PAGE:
I've always dreamed of having a house. I've got bigger dreams too-write the great American novel (I already wrote one, but I am pretty sure it's not great), travel the world, right the injustices of our time. But this house thing is one dream that I actually hope I can realize. I can picture it in my mind because my dream house is very similar to the house we used to go to during the summer as kids. It was my Grandmother's beach house in Rye, up near Portsmouth, in New Hampshire. It was an old white clapboard A-frame with a wrap-around porch furnished with wicker rocking chairs, and hung with a sort of hammock that my father called a glider. It had a big backyard where a peach tree grew on an angle so that it banged against the kitchen window. The house was walking distance from the ocean, so the air often hung with a ripe salty humidity that left a kind of dew on your skin. My dream house is similar to that old summerhouse. But it would have a room that our summerhouse didn't. It would have a big dining room. A really nice one with an old farm table where I could invite at least a dozen people over for dinner. Here in the real world, that house near the beach with the dining room does not exist; I have a studio apartment that is not near the ocean and has neither a porch nor a peach tree. But the dream lives on, and will live on until I find that dream house (and the cash to buy it with). Until then, however, I'd like to nominate Tocqueville as a substitute space for my formal dinner parties. (Casual dinners already take place at Five Points, Tia Pol, or Public.) The restaurant, which was built from scratch just steps from its former location down the block, begs for a festive occasion to celebrate. And we were in the mood for a celebration the other night because Craig's parents were visiting from New Orleans for his mother's birthday. The last time they were in the city we all went to A Voce (which was spectacular), but we could barely hear ourselves think in that dining room, so this time I wanted something a little more serene. Tocqueville was the right choice. The dining room, reached through a civilized ante room with a long marble bar and cozy lounge seating, is sumptuously decorated in cream and gold, with vaulted ceilings, warm amber lighting from overhead chandeliers, great acoustics and deliciously soft chairs that tuck into tables dressed in layers of heavy white linen and accessorized with fine china, and tall stemware. It's a room that feels luxurious, like a boutique dining room at a Relais & Chateau, but without the pretense. Dinner should by all means begin as ours did with a parade of bar snacks. The selection of hors d'oeurves made us feel as though we were having own private little cocktail party at our table. There were hot and peppery gougeres made from Cato Corner Farms cheese ($7), garnet-colored dried beets rolled up like cigarettes and filled with creamy Montrachet goat cheese ($6), a smoky quenelle of salt cod brandade on a deep purple chip made from squid ink risotto of all things ($7.50), fluffy little golden fritters of celery root and potato served with a truffle mayonnaise ($7.50). With its proximity to the Greenmarket, chef-owner Marco Moreira and his chef de cuisine David Coleman (Union Pacific) have turned local seasonal ingredients into their de facto religion. Their bible (uh, menu) reads like Genesis for spring, with ramps, snap peas, zucchini flowers, fava beans, morels, spring garlic, and sweet spring peas showing up in various roles on the menu. Fava beans, artichokes, and cepes float in a cider vinaigrette gastrique that buoys a pair of caramelized scallops and lobe of seared foie gras ($34). Spring garlic is pureed with shallot, onion, celery root and potatoes for a velvety verdant green vichyssoise ($14) that was magical-like edible spring. To accent the soup, which is served warm, Marco adds a cool dollop of spiced ricotta and a fried zucchini blossom stuffed with zucchini marmalade. We were all in awe. When was the last time you had a bowl of soup that made you stop and pay attention? The spring garlic also showed up in an appetizer special that Craig ordered-a beautiful mound of buttery braised shortribs fashioned into a crepinette, served with snap peas and a roulade of spring garlic. We couldn't figure out what was inside the spring onion roll-ups, and when Craig's Mom got around to trying it she decided it didn't matter. "I don't know what it is, and I don't care. I love it." Meanwhile, Craig's Dad was quietly devouring his calf's tongue salad, served both smoked and confited over mustard greens with a small shot of house-made celery soda ($18). "How's the tongue salad, Roy?" I asked. "It's wonderful," he said, smiling. "My Dad used to order tongue and chopped liver sandwiches all the time with a can of Dr. Brown's Cel-Ray soda," I offered. Roy's smile got bigger. "Those are my favorite sandwiches too," he said, his mind clearly going back to the time when he lived in Brooklyn. Then he turned to Marjorie-"I think I know what we're having for lunch tomorrow." Katz's it was. Now, while the memory analogy was right, you can be sure that two slices of rye bread have never seen tongue like this-so delicate with smoke. Calf's tongue salad. Fabulous. Who knew? As for me, I am ashamed to admit that I chose an appetizer of tuna tartar. I'm almost embarrassed to admit my selection, because it's become so mundane and pedestrian at this point, but I do love it, so I let myself be boring for the night. But this was far from a snooze. What you get is so much more than just tartar-it's actually a layer of tuna carpaccio-thin as a potato chip-that gets topped with a raw quail egg, a dose of caviar, a sprinkle of chives, and a spoonful of luscious pink toro tuna tartar ($19). It's all finished off with a drizzle of dill oil. How terrific! But it was not as exciting as the appetizer my mom went with-the seared rouget. This firm, meaty, slightly oily fish has a rosy skin and was served over sweet and sour greens, with toasted Marcona almonds, and a sheer veil of house-cured lardo. The strong spring theme carried through to main courses, which uniformly hit the mark. Since I was being boring that night, I decided to continue along in my dull manner, and so I ordered the chicken. Marco gets his all natural birds from Four-Story Hill Farms in Pennsylvania, and marinates the breast in lemon and thyme so the meat is perfumed with citrus and herbs. The chicken breast, which is the closest I've seen any breast come to such juicy perfection, is coated in a tight crunchy crust of golden breadcrumbs. It's almost like schnitzel, actually. It came with a few herb gnocchi, a large roulade filled with dark meat and chicken liver (hello, cardiac arrest, calling), and a natural lemony poultry jus that brightened up its bedding of fluffy parsnip puree. I'd gladly be called boring if I could eat that chicken once a week. Craig went for Marco's signature 60-second seared sirloin, which comes with a serving of 24-hour rib pot roast ($35). Talk about Bogie and Bacall-what a pair. The sirloin is rubbed with sea salt and seared on one side only, so you get a killer char but also a nice medium rare piece of meat, and that pot roast, well, let me just say that if wives around the country started making pot roast like this I think there would no longer be a need for couples counseling. "Yes, dear" would pretty much be the only words husbands would thereafter be capable of. The sirloin and happy roast are served with a super silky smoked Yukon gold potato puree that was so smooth, saucy, and creamy that was almost like a soup. The only thing missing from the dish was the fried egg that used to come on top of the steak at the old Tocqueville. Bummer. Bring back the egg! And then there was the matter of the roasted trio of Colorado lamb, a masterpiece of texture and flavor. The lamb is lightly pounded and breaded with herbs and breadcrumbs and then pan-roasted in butter thyme and garlic, the tongue is pickled and the leg is braised and it comes with a potato-turnip puree, fried squash blossom, and a festival of spring veggies: yellow wax beans, sugar snaps, fava beans, cranberry beans and pickled ramps ($38). The snapper, which my Mom ordered was also a posterchild (rather posterfish) for how to layer flavor. It was crusted with toasted fennel seed, plated in a shamelessly bold puddle of Cara Cara orange juice, tiny briny Arbequina olives, over a spinach puree ($29). Marjorie went for the sea trout roulade ($31), another jewel-the bubble gum pink fish that was wrapped around a filling of sea trout, razor clams and sopressata, accompanied by with one large ravioli (really more like a perogi) filled with trout brandade swimming in a broth made from fish fume and dill. We celebrated Marjorie's birthday with a toast and a few desserts by pastry chef Dan Martinez. There was a beautifully buttery caramelized apple pizza with whipped crème fraiche and caramel sauce ($12), a light and creamy graham cracker mousseline with sassafras ice cream ($10), and a precious little black walnut and brown butter financier with phenomenal armagnac-raisin ice cream ($12), which was my favorite of the lot. After the candles were blown out and the last plates were cleared, I thanked the makers of my jeans (AG) for the addition of Lycra and promised penance of two spin classes and one boot camp later in the week. Just when we thought we were done with our feast, a round of petit fours were brought over. Though we swore we couldn't eat another thing, somehow, scary as it may seem, we did. Little cookies and tiny chocolates can be very persuasive. By now we were the only ones left in the restaurant and my mother, who had at this point befriended the entire cast of waitstaff, summoned her friend Miguel (our extremely knowledgeable and attentive waiter) to act as our photographer. "Oh, Miguel? Will you take some pictures for us? And can I have a crumber? I think that would be great to use at home! Thanks!" she said. "Mom, what are you doing asking for a crumber? What on earth are you going to use a crumber for at home?" I asked, incredulous. "Oh, I don't know, I think it's fun." I just laughed. "Okay, mom. Sure." My mom collects things she will never use. Add one crumber to said collection. Anyway, Miguel was ready to go so we all moved to one side of the table-my Mom, Marjorie and Roy, Craig and me. The blinking red eye light came first, then the flash. I still have a dream that one day I'll have a house. I'd like it to be near the ocean, and I'd like to swing on a hammock tied between two trees. I'd like to pick peaches from my backyard and fold them into pies made from crusts heavy with lard. And I'd love to have a big dining room. But I guess when it comes down to it, the dreams that I have are not about the kitchen, or the dining room, the hammock, or the ocean, or even that big old A-frame house. My dreams are mostly about the people who might come to fill it.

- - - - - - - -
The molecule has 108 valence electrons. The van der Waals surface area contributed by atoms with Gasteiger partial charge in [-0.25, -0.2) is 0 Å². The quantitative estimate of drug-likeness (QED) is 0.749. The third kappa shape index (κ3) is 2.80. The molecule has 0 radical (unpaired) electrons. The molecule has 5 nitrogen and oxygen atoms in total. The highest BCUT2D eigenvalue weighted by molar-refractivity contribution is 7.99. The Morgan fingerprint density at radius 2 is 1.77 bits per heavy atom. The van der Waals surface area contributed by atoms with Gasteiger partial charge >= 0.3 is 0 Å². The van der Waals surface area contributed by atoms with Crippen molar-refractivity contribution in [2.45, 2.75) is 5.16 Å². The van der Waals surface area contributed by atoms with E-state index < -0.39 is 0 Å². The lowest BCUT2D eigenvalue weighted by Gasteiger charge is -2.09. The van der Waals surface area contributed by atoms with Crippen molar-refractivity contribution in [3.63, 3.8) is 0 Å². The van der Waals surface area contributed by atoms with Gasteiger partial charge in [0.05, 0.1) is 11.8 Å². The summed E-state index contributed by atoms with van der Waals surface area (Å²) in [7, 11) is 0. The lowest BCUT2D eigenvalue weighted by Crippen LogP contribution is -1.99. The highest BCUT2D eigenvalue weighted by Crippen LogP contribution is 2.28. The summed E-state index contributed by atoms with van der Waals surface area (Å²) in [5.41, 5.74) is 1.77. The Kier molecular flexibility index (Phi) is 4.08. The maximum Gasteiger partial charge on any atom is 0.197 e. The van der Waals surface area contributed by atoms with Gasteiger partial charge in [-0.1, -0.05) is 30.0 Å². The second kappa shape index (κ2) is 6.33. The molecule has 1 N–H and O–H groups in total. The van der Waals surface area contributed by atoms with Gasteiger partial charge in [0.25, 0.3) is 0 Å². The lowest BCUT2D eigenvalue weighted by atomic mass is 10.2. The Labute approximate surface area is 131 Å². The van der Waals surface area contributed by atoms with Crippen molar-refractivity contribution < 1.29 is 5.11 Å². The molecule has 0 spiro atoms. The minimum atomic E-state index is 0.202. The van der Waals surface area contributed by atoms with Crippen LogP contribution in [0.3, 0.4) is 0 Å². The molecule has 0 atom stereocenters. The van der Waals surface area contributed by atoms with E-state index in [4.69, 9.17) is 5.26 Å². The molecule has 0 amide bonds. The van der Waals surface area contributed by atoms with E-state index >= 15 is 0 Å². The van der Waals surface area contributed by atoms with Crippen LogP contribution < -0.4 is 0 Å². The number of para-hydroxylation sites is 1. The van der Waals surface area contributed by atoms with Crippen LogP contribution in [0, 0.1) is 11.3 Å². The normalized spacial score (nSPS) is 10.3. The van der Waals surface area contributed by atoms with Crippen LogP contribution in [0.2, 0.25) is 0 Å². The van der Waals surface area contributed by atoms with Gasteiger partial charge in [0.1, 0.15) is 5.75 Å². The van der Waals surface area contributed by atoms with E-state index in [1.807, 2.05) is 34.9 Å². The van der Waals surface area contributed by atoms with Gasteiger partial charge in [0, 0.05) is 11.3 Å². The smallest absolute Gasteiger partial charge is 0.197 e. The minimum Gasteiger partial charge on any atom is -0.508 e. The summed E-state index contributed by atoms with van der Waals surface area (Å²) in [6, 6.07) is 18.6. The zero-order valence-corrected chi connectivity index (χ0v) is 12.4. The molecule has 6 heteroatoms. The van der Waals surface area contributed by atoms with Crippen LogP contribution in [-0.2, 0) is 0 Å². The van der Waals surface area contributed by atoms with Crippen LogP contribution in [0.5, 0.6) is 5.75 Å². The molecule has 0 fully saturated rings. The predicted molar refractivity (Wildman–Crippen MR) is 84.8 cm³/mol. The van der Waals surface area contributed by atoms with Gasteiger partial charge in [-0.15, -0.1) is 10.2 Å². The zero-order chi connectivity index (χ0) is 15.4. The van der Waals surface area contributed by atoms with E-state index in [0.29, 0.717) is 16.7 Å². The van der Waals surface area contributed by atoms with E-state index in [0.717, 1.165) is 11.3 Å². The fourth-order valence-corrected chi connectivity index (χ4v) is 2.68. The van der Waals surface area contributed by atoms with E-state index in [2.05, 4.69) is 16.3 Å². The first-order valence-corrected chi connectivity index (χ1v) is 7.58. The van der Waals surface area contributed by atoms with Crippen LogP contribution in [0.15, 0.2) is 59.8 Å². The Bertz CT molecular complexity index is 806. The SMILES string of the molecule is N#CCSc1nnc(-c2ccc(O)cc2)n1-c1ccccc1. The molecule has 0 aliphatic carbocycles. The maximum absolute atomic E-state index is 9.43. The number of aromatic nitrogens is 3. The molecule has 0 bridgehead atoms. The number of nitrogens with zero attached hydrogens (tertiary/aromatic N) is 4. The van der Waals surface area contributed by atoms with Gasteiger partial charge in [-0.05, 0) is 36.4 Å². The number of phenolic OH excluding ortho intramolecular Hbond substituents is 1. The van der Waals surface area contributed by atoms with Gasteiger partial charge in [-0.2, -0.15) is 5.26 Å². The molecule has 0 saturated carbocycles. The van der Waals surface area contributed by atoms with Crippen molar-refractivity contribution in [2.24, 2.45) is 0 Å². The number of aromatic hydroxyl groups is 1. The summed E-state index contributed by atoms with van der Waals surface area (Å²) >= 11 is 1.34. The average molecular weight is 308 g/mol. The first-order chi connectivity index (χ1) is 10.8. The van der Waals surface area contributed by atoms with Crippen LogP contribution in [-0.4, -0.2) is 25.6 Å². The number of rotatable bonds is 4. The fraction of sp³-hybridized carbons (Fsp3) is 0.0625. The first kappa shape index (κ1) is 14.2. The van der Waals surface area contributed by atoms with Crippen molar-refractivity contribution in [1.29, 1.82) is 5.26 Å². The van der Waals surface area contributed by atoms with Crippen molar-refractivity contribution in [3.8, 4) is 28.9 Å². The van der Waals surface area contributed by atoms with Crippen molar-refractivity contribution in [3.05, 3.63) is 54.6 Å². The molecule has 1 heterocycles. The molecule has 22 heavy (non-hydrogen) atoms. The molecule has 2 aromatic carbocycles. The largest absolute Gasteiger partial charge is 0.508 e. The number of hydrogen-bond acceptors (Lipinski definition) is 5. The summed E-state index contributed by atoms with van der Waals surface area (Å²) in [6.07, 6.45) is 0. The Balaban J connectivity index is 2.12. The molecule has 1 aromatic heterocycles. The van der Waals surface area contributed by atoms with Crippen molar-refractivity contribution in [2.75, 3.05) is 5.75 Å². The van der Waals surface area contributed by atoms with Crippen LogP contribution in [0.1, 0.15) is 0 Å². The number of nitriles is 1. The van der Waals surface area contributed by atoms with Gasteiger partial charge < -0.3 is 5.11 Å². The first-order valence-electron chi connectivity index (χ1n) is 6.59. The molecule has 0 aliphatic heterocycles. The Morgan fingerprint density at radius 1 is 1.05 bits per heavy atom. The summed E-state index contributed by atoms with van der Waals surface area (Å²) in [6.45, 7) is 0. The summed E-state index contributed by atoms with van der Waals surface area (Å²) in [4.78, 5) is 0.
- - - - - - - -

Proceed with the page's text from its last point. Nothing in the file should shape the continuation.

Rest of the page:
Review By: Andrea Strong